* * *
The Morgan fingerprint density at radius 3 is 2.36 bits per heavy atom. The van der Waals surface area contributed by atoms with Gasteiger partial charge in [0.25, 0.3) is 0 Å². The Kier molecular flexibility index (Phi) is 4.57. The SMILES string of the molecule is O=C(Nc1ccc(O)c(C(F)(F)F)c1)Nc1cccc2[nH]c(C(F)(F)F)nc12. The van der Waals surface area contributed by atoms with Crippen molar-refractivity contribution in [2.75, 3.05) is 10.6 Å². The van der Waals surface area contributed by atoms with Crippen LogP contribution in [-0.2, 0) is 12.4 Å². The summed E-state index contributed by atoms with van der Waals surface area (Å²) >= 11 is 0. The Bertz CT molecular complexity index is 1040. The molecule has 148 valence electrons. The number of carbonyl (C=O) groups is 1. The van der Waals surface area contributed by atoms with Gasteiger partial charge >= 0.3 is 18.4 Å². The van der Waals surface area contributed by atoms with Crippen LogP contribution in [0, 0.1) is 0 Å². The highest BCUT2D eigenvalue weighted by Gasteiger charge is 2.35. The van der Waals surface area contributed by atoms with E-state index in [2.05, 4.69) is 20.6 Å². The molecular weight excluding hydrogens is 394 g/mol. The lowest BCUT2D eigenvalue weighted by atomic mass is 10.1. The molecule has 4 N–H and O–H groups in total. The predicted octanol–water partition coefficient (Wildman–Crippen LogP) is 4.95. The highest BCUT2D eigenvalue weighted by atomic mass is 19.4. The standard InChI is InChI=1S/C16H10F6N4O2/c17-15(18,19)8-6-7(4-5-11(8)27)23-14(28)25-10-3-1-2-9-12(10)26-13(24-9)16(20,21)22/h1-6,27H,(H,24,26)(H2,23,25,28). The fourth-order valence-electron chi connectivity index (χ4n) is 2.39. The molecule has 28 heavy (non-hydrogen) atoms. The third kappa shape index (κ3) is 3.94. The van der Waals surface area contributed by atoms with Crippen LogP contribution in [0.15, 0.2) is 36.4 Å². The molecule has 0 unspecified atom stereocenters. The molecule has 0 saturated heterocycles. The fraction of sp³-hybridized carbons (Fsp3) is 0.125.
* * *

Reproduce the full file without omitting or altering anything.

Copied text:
The Morgan fingerprint density at radius 3 is 2.36 bits per heavy atom. The van der Waals surface area contributed by atoms with Gasteiger partial charge in [0.25, 0.3) is 0 Å². The Kier molecular flexibility index (Phi) is 4.57. The SMILES string of the molecule is O=C(Nc1ccc(O)c(C(F)(F)F)c1)Nc1cccc2[nH]c(C(F)(F)F)nc12. The van der Waals surface area contributed by atoms with Crippen molar-refractivity contribution in [2.75, 3.05) is 10.6 Å². The van der Waals surface area contributed by atoms with Crippen LogP contribution in [-0.2, 0) is 12.4 Å². The summed E-state index contributed by atoms with van der Waals surface area (Å²) >= 11 is 0. The Bertz CT molecular complexity index is 1040. The molecule has 148 valence electrons. The number of carbonyl (C=O) groups is 1. The van der Waals surface area contributed by atoms with Gasteiger partial charge >= 0.3 is 18.4 Å². The van der Waals surface area contributed by atoms with Crippen LogP contribution in [0, 0.1) is 0 Å². The highest BCUT2D eigenvalue weighted by Gasteiger charge is 2.35. The van der Waals surface area contributed by atoms with E-state index in [2.05, 4.69) is 20.6 Å². The molecular weight excluding hydrogens is 394 g/mol. The lowest BCUT2D eigenvalue weighted by atomic mass is 10.1. The molecule has 4 N–H and O–H groups in total. The predicted octanol–water partition coefficient (Wildman–Crippen LogP) is 4.95. The highest BCUT2D eigenvalue weighted by atomic mass is 19.4. The standard InChI is InChI=1S/C16H10F6N4O2/c17-15(18,19)8-6-7(4-5-11(8)27)23-14(28)25-10-3-1-2-9-12(10)26-13(24-9)16(20,21)22/h1-6,27H,(H,24,26)(H2,23,25,28). The fourth-order valence-electron chi connectivity index (χ4n) is 2.39. The molecule has 28 heavy (non-hydrogen) atoms. The third kappa shape index (κ3) is 3.94. The van der Waals surface area contributed by atoms with Crippen LogP contribution in [0.15, 0.2) is 36.4 Å². The molecule has 0 unspecified atom stereocenters. The molecule has 0 saturated heterocycles. The fraction of sp³-hybridized carbons (Fsp3) is 0.125.